In a brilliant narrative history full of rich character studies, Karl Meyer and Shareen Blair Brysac trace today's troubles in the so-called Middle East back to the imperial overreaching of Great Britain and the United States.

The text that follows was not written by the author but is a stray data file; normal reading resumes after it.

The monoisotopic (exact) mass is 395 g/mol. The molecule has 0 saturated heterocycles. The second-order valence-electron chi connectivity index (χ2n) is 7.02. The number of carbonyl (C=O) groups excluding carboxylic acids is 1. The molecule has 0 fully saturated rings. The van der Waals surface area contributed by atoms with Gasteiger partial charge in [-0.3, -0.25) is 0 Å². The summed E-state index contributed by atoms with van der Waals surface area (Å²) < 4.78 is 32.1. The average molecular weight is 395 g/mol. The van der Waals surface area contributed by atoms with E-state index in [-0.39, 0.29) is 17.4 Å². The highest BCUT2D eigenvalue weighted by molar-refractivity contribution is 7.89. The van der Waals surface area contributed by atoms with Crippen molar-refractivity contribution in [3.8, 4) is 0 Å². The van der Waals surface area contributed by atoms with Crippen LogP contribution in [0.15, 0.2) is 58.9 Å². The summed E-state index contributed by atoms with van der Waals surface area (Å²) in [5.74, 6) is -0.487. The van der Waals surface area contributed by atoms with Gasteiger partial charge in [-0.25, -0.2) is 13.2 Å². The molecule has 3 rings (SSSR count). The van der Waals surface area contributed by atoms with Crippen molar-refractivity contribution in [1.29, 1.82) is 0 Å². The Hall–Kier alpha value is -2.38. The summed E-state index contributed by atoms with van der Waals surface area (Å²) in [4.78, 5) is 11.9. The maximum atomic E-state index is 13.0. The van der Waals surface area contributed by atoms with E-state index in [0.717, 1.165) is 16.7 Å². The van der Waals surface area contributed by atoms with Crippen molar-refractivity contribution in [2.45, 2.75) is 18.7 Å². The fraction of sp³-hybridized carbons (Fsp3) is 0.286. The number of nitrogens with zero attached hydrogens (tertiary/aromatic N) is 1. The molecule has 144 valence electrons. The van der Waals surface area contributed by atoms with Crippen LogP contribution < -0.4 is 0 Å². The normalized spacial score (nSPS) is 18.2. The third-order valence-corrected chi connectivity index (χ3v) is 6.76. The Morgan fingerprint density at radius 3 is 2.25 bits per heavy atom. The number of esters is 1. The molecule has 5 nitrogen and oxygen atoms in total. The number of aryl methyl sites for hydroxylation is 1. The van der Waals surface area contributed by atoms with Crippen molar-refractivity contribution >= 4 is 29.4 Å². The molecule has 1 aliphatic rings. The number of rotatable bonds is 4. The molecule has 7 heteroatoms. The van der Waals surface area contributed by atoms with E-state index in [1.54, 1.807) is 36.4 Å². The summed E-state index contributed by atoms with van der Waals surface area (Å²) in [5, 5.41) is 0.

"The term Middle East is a Western creation; that is appropriate, since some of the nation-states in that volatile region were cobbled together to serve the imperial and economic designs of Britain, France, and the U.S. Meyer is a foreign affairs writer for the New York Times and the Washington Post. Brysac is a journalist and formerly a producer of documentaries for CBS News. They have written a timely and engrossing study of the men and women who were instrumental in giving birth to some of the nations, institutions, and chronic problems of the area. Some of these figures, like T.E. Lawrence and Gertrude Bell, are famous. Others were almost faceless civil servants and bureaucrats who effectively operated in the shadows on behalf of the interests of their nations. There is even a chapter devoted to Paul Wolfowitz, whose fantasies were influential in bringing on our current predicament in Iraq. What seems to unite these characters is a degree of imperial hubris and an appalling unwillingness to consider the long-term consequences of their actions. This is an important work."—Booklist